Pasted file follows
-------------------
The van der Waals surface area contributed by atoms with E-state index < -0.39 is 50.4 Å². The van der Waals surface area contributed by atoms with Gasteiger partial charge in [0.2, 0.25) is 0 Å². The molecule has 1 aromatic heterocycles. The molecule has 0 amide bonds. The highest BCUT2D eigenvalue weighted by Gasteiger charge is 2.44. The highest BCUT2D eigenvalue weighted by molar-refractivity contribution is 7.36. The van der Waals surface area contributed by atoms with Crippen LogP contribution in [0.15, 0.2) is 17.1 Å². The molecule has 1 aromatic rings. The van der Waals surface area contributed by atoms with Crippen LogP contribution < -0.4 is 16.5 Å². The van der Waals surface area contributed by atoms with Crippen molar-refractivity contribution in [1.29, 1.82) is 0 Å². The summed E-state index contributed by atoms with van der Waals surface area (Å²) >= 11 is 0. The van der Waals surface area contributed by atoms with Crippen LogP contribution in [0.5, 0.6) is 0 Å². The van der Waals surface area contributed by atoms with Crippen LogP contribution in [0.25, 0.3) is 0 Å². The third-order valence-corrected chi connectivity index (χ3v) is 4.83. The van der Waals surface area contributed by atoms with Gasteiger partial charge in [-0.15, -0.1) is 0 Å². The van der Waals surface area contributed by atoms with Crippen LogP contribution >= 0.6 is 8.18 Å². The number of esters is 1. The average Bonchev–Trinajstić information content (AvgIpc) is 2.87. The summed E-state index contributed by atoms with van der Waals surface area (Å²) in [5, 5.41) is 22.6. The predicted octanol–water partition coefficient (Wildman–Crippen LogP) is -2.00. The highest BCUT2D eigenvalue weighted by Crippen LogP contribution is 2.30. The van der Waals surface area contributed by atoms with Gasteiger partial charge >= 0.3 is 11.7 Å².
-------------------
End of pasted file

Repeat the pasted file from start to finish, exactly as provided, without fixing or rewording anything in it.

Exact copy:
The van der Waals surface area contributed by atoms with E-state index < -0.39 is 50.4 Å². The van der Waals surface area contributed by atoms with Gasteiger partial charge in [0.2, 0.25) is 0 Å². The molecule has 1 aromatic heterocycles. The molecule has 0 amide bonds. The highest BCUT2D eigenvalue weighted by Gasteiger charge is 2.44. The highest BCUT2D eigenvalue weighted by molar-refractivity contribution is 7.36. The van der Waals surface area contributed by atoms with Crippen LogP contribution in [0.15, 0.2) is 17.1 Å². The molecule has 1 aromatic rings. The van der Waals surface area contributed by atoms with Crippen LogP contribution < -0.4 is 16.5 Å². The van der Waals surface area contributed by atoms with Crippen molar-refractivity contribution in [1.29, 1.82) is 0 Å². The summed E-state index contributed by atoms with van der Waals surface area (Å²) >= 11 is 0. The van der Waals surface area contributed by atoms with Crippen LogP contribution in [0.5, 0.6) is 0 Å². The van der Waals surface area contributed by atoms with Crippen LogP contribution in [0.25, 0.3) is 0 Å². The third-order valence-corrected chi connectivity index (χ3v) is 4.83. The van der Waals surface area contributed by atoms with Gasteiger partial charge in [-0.15, -0.1) is 0 Å². The van der Waals surface area contributed by atoms with Crippen LogP contribution >= 0.6 is 8.18 Å². The number of esters is 1. The average Bonchev–Trinajstić information content (AvgIpc) is 2.87. The summed E-state index contributed by atoms with van der Waals surface area (Å²) in [5, 5.41) is 22.6. The predicted octanol–water partition coefficient (Wildman–Crippen LogP) is -2.00. The highest BCUT2D eigenvalue weighted by Crippen LogP contribution is 2.30. The van der Waals surface area contributed by atoms with Gasteiger partial charge >= 0.3 is 11.7 Å².